Saturday, August 04, 2007

The Man Who Sold Freetown

Now it appears that Chris Williams, the man who sold Freetown to the developers has the cheek to ask people for their votes! Williams is term limited in his position as a Coucilman. So, he is now running for the District 44 State seat. He even has the nerve to ask the residents of Freetown to vote for him. His gall is incredible!

According to the wacky Williams world view, he is somehow a hero for getting the sum of $200,000 to help preserve the history of Freetown. The fact of the matter is that he did no such thing. His constituents did not want the development. They were happy as they were, without the money. It now emerges that Williams thinks of himself as a hero. The people of Freetown think of his as a buffoon, a greedy self-serving political hack. He is no hero.

It has also come to light that a local businessman, who put up Williams to supporting the development, is paying Williams back. It seems that this individual has contributed the maximum permissable to the William's campaign. This makes Williams little better than a political whore. All his posturing about race is just an act. When it comes down to it, Williams was just looking after himself.

To add insult to injury, Williams supporters were in Freetown putting his yard signs all over the place, including on City land, which is illegal. They even put the signs in people's yards, without asking permission. These signs have now been removed and thrown away.

In a slightly ironic twist of fate, one of the people running against Williams is Fred Prejean. Prejean was one of the few people who stood up against the developers, as a member of the Lafayette Planning and Zoning Commission (PZC). The PZC, which is now under Prejean's leadership, twice voted to deny the developers permission to build their monstrosity. The City Council, led by Williams, overturned their decision. One thing is clear, Prejean is a friend of the voters of Freetown. Williams is loyal only to his own interests. Voters should keep these facts in mind on election day.

8 Comments:

Anonymous casiocris said...

One of Chris's cronies - who looked like he was hired from in front of tammy's, tried to place a yard sign in my yard. Those guys were putting them in people's yards and not even asking. The only reason they asked me was because I saw them coming. Chris Williams personal embarasses me regularly. He has sold out the history of our nieghborhood. What a shame. What a loss.

1:12 PM  
Blogger Donny said...

I am working on a documentary about Freetown and trying to get a hat shop there put on the historic directory. I would love to talk with you about the project.

My email address is donny@killerfilm.com

10:51 AM  
Blogger naomi said...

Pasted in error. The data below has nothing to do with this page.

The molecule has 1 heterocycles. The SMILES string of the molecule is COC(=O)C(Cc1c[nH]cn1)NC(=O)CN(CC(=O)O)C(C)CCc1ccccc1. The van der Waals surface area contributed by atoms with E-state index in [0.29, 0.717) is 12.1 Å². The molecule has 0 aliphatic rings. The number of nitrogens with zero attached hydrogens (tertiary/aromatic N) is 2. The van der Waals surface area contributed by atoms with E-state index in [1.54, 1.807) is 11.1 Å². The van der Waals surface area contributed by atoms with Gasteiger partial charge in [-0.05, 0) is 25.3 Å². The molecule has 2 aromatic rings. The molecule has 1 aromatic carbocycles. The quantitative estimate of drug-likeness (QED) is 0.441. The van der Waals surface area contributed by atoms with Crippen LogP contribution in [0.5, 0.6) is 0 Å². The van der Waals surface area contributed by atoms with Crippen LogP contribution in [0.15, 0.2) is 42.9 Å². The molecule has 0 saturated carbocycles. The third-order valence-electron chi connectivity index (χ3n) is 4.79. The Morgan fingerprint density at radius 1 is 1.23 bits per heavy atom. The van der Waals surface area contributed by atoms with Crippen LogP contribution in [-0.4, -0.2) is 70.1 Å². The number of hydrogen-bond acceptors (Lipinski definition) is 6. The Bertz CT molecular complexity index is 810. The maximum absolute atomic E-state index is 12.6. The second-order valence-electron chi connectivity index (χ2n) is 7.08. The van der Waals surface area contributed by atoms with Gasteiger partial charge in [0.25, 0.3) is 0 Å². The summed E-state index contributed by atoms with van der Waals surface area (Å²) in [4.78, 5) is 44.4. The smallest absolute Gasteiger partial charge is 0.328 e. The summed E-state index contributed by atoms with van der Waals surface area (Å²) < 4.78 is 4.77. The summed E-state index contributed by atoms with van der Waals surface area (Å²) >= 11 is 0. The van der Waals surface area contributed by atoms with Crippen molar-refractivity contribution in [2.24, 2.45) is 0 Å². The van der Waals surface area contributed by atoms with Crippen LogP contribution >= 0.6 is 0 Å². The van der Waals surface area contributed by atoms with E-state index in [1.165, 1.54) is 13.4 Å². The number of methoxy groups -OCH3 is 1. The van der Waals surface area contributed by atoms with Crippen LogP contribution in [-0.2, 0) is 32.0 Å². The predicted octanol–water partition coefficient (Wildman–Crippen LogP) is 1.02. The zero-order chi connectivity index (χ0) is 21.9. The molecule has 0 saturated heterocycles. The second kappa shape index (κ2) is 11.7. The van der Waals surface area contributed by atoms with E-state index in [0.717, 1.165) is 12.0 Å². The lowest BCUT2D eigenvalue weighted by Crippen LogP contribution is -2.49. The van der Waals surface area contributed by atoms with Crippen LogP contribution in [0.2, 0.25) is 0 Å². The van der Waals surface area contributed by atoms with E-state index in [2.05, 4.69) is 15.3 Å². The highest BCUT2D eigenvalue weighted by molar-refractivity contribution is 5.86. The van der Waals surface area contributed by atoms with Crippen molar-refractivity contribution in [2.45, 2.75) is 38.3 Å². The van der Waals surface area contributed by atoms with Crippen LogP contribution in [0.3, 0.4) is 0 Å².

I'm a recent transplant to Freetown, though I lived here on and off throughout college. Now, we've settled here for good. I read that there is a Freetown Neighborhood Historic Assoc. and I know about the Coterie, but I can't seem to find out much information about them. I've spoken to my neighbors and everyone seems interested in getting more involved as a community, but no one knows about the Freetown Historic group. Do you have any info?? Do they have meetings, events, clean up days, etc...Thanks

1:16 AM  
Anonymous Anonymous said...

人必須心懷希望,才會活的快樂,日子才過得充實,有意義,有朝氣,有信心。........................................

2:24 AM  
Anonymous Anonymous said...

快樂的微笑是保持生命康健的唯一藥石,它的價值千萬,卻不要花費一文錢..............................

3:44 AM  
Anonymous Anonymous said...

一定要保持最佳狀況呦,加油!!!期待你發表的新文章!........................................

7:46 AM  
Anonymous Anonymous said...

I do like ur article~!!! ........................................

12:46 PM  
Blogger Bokiluis said...

I have wonderful memories of Freetown as a young kid. It was almost revolutionary for the south because it was practically an integrated neighborhood. My parents and their family owned a significant amount of land in Freetown. They had homes in several locations on the 300 block of Stewart St. In fact, I did not sell my inherited land until 1996-97 after my mother finally transitioned. I find myself longing to return though you can never recapture the magic of bygone years. I was born in 1953. My family owned 3 houses on Stewart St., my godfather owned a little convenience store and a big two story mini mansion. This was all in the 300 block of Stewart St. Whites lived in the 100 and 200 block. This was 3 blocks from the main downtown st. of Lafayette.
I have thought of and on in returning to the area. But I think I am just trying to recapture part of my youth. It was always magical visiting my relatives on the 300 block of Stewart St. The block had one of the first mini supermarkets at Stewart and Lamar St. There was also a hat shop. There were two bar/cafes that was the nucleus of the entertainment for the area. You always felt safe there because the police station was 2 blocks away. Ther was a white owned cleaners in the 200 block. I think the owner was slightly racist because I sort of remember her salty demeanor. The street was paved as far back as the early 60s making driving very easy compared to other areas of the city. So Freetown, with it's early memories of social integration belongs to the great residents, past, present and in the future.

7:02 AM  

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